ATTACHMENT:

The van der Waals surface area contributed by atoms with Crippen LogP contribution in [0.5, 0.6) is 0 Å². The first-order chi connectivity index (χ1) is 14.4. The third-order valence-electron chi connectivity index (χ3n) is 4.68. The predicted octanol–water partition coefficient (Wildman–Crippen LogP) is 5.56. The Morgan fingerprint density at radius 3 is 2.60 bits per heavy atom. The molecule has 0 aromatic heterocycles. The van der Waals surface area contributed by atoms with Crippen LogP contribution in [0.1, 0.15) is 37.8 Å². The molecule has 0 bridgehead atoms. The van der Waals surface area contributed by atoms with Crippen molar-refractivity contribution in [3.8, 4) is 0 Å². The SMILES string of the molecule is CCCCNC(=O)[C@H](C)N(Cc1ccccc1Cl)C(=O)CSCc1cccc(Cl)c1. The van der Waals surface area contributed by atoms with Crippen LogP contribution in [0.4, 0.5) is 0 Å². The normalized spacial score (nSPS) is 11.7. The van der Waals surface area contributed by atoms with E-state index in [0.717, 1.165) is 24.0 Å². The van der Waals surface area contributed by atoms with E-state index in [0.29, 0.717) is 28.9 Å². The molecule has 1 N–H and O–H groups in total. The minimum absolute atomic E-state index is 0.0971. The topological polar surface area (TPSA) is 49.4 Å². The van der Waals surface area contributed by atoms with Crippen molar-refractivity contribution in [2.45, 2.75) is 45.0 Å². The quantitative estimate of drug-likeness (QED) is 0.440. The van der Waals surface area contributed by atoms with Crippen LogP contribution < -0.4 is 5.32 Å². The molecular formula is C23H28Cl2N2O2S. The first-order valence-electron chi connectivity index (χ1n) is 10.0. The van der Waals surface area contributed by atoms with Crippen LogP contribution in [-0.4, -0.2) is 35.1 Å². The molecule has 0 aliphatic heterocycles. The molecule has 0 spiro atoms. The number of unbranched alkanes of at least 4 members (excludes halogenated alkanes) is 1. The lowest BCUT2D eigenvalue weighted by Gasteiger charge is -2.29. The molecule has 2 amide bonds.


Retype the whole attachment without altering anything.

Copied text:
The van der Waals surface area contributed by atoms with Crippen LogP contribution in [0.5, 0.6) is 0 Å². The first-order chi connectivity index (χ1) is 14.4. The third-order valence-electron chi connectivity index (χ3n) is 4.68. The predicted octanol–water partition coefficient (Wildman–Crippen LogP) is 5.56. The Morgan fingerprint density at radius 3 is 2.60 bits per heavy atom. The molecule has 0 aromatic heterocycles. The van der Waals surface area contributed by atoms with Crippen LogP contribution in [0.1, 0.15) is 37.8 Å². The molecule has 0 bridgehead atoms. The van der Waals surface area contributed by atoms with Crippen molar-refractivity contribution in [3.8, 4) is 0 Å². The SMILES string of the molecule is CCCCNC(=O)[C@H](C)N(Cc1ccccc1Cl)C(=O)CSCc1cccc(Cl)c1. The van der Waals surface area contributed by atoms with Crippen LogP contribution in [0.4, 0.5) is 0 Å². The normalized spacial score (nSPS) is 11.7. The van der Waals surface area contributed by atoms with E-state index in [0.717, 1.165) is 24.0 Å². The van der Waals surface area contributed by atoms with E-state index in [0.29, 0.717) is 28.9 Å². The molecule has 1 N–H and O–H groups in total. The minimum absolute atomic E-state index is 0.0971. The topological polar surface area (TPSA) is 49.4 Å². The van der Waals surface area contributed by atoms with Crippen molar-refractivity contribution in [2.45, 2.75) is 45.0 Å². The quantitative estimate of drug-likeness (QED) is 0.440. The van der Waals surface area contributed by atoms with Crippen LogP contribution < -0.4 is 5.32 Å². The molecular formula is C23H28Cl2N2O2S. The first-order valence-electron chi connectivity index (χ1n) is 10.0. The van der Waals surface area contributed by atoms with Crippen LogP contribution in [-0.4, -0.2) is 35.1 Å². The molecule has 0 aliphatic heterocycles. The molecule has 0 spiro atoms. The number of unbranched alkanes of at least 4 members (excludes halogenated alkanes) is 1. The lowest BCUT2D eigenvalue weighted by Gasteiger charge is -2.29. The molecule has 2 amide bonds.